We were in class three, the parents day, our class was to perform the folk dance called Koravanji.
The checked cotton sari’s collected beads chains and ear hoops, colourful flowers, bells on the feet. Mothers had diligently packed the list the teachers gave and we went to school “half day” on reaching the school in “colour dress’ we were huddled into the van “according to class and height.” Finally we reached the KMC physiology auditorium where the event was to take place.
The class teacher assisted by some mothers and “Bhasha” the make-up man were busy getting ready. Our faces done and hold your breath, that bright red goovy stuff that went on our lips called the lipstick the excitement ran high. Once the lipstick was applied, we had to ensure that it stayed so we ate such that our lips didn’t touch or else our “lif-tick” would fade.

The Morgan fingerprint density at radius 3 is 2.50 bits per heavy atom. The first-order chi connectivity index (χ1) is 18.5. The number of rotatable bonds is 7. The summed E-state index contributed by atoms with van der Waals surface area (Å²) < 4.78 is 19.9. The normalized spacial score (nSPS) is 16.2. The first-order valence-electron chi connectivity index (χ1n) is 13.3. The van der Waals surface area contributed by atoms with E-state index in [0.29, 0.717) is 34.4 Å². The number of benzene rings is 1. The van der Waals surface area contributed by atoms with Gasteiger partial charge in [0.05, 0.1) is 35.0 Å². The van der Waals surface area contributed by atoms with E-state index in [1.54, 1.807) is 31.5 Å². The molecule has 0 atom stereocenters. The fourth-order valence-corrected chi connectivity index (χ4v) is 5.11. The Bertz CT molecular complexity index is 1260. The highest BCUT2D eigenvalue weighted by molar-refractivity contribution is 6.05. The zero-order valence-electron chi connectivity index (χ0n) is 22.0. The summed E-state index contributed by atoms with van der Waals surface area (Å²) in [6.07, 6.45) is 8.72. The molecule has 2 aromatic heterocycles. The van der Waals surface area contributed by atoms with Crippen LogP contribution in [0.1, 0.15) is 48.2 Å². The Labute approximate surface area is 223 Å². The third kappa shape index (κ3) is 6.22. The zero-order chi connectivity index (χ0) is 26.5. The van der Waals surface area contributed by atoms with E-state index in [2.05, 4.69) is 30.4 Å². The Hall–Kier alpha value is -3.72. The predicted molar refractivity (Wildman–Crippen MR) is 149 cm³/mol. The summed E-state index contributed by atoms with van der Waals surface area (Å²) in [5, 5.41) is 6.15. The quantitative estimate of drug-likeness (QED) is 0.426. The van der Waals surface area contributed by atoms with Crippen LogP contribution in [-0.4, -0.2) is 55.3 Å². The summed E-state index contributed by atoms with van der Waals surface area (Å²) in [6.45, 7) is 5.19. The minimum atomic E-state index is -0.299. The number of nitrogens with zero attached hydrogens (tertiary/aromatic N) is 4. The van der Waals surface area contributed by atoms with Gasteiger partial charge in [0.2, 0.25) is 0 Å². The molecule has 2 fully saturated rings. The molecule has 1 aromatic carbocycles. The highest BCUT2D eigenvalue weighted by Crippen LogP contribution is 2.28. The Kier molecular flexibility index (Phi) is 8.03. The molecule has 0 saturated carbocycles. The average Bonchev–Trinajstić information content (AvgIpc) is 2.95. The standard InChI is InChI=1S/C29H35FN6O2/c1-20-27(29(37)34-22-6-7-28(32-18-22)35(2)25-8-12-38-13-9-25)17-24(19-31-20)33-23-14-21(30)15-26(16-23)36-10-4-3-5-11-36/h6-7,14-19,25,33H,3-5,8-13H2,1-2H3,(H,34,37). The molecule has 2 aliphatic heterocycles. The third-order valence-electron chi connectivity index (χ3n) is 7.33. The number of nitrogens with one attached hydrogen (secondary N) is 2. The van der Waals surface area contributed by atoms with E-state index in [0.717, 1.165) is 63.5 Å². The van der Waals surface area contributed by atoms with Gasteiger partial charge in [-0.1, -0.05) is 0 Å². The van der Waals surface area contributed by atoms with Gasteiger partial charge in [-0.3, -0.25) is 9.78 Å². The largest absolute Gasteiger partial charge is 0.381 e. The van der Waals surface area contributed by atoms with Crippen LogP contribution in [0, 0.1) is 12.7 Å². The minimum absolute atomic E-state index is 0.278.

Eating the goodies was a feat that would shame the Punjabi aunties eating Golgappa at Paharganj. The lips were at a perfect”O” through the eating valiantly we spoke maintain the”O”
There was something very enticing about the lipstick, a forbidden charm. Kajal in the eyes was acceptable but lipstick screamed “fast girls” Older girls did apply lipsticks on occasions so that they would look more dressed up than every day.
Lakme in the early 80’s went plebeian they came up with a range of nail colours of sober pinks and baby blushes which the mother’s of teenagers found acceptable. It made them feel progressive “oh! I allow my daughters wear nail polish but it has to be sober colours.” Baby blush was the colour.
Lakme went smarter still, with two nail polish you got a lipstick free, thus lipsticks landed on the dressing table of very respectable teenager.
The sheens, the coco butter one, the nudes its fun.
Once lipstick gained acceptability and respectability it has became indispensable, I remember using it as a blusher substitute, or eye shadow substitute, there were times it helped out as a bindi too, remember the original Golmaal?